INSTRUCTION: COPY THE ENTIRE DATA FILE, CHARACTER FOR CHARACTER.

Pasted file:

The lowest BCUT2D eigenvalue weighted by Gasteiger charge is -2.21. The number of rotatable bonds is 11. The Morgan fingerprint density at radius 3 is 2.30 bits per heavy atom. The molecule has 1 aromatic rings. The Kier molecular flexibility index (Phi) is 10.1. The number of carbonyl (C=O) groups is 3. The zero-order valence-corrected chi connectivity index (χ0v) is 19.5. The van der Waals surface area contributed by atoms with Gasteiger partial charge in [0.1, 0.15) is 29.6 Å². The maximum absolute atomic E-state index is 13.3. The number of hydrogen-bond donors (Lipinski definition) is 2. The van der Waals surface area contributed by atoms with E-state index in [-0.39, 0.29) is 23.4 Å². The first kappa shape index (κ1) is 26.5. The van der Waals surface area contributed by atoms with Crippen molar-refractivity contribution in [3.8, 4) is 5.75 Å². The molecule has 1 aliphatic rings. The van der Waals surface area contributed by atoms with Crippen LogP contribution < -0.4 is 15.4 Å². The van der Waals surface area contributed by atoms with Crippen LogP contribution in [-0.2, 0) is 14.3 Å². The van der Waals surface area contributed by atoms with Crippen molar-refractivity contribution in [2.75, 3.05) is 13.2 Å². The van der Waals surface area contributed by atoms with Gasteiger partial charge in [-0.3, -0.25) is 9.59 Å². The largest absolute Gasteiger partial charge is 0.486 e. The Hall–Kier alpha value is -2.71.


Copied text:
The lowest BCUT2D eigenvalue weighted by Gasteiger charge is -2.21. The number of rotatable bonds is 11. The Morgan fingerprint density at radius 3 is 2.30 bits per heavy atom. The molecule has 1 aromatic rings. The Kier molecular flexibility index (Phi) is 10.1. The number of carbonyl (C=O) groups is 3. The zero-order valence-corrected chi connectivity index (χ0v) is 19.5. The van der Waals surface area contributed by atoms with Gasteiger partial charge in [0.1, 0.15) is 29.6 Å². The maximum absolute atomic E-state index is 13.3. The number of hydrogen-bond donors (Lipinski definition) is 2. The van der Waals surface area contributed by atoms with E-state index in [-0.39, 0.29) is 23.4 Å². The first kappa shape index (κ1) is 26.5. The van der Waals surface area contributed by atoms with Crippen molar-refractivity contribution in [3.8, 4) is 5.75 Å². The molecule has 1 aliphatic rings. The van der Waals surface area contributed by atoms with Crippen LogP contribution < -0.4 is 15.4 Å². The van der Waals surface area contributed by atoms with Crippen LogP contribution in [-0.2, 0) is 14.3 Å². The van der Waals surface area contributed by atoms with Crippen molar-refractivity contribution in [2.75, 3.05) is 13.2 Å². The van der Waals surface area contributed by atoms with Gasteiger partial charge in [-0.3, -0.25) is 9.59 Å². The largest absolute Gasteiger partial charge is 0.486 e. The Hall–Kier alpha value is -2.71.